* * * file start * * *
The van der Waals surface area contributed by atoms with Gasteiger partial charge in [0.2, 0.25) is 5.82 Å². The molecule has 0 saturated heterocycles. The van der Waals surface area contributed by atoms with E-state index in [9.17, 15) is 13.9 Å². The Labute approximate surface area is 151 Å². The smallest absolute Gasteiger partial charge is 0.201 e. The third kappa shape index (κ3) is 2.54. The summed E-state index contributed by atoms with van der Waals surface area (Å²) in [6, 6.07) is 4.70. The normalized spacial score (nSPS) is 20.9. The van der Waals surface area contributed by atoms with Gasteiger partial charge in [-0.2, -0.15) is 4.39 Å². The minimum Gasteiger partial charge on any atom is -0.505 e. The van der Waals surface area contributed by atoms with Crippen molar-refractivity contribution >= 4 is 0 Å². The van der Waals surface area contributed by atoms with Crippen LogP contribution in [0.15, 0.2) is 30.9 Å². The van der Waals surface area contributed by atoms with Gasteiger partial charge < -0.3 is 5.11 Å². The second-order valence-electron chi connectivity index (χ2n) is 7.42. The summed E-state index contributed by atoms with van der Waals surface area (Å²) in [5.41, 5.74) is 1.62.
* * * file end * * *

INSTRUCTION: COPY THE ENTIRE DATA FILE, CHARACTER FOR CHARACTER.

The van der Waals surface area contributed by atoms with Gasteiger partial charge in [0.2, 0.25) is 5.82 Å². The molecule has 0 saturated heterocycles. The van der Waals surface area contributed by atoms with E-state index in [9.17, 15) is 13.9 Å². The Labute approximate surface area is 151 Å². The smallest absolute Gasteiger partial charge is 0.201 e. The third kappa shape index (κ3) is 2.54. The summed E-state index contributed by atoms with van der Waals surface area (Å²) in [6, 6.07) is 4.70. The normalized spacial score (nSPS) is 20.9. The van der Waals surface area contributed by atoms with Gasteiger partial charge in [-0.2, -0.15) is 4.39 Å². The minimum Gasteiger partial charge on any atom is -0.505 e. The van der Waals surface area contributed by atoms with Crippen molar-refractivity contribution >= 4 is 0 Å². The van der Waals surface area contributed by atoms with Crippen LogP contribution in [0.15, 0.2) is 30.9 Å². The van der Waals surface area contributed by atoms with Gasteiger partial charge < -0.3 is 5.11 Å². The second-order valence-electron chi connectivity index (χ2n) is 7.42. The summed E-state index contributed by atoms with van der Waals surface area (Å²) in [5.41, 5.74) is 1.62.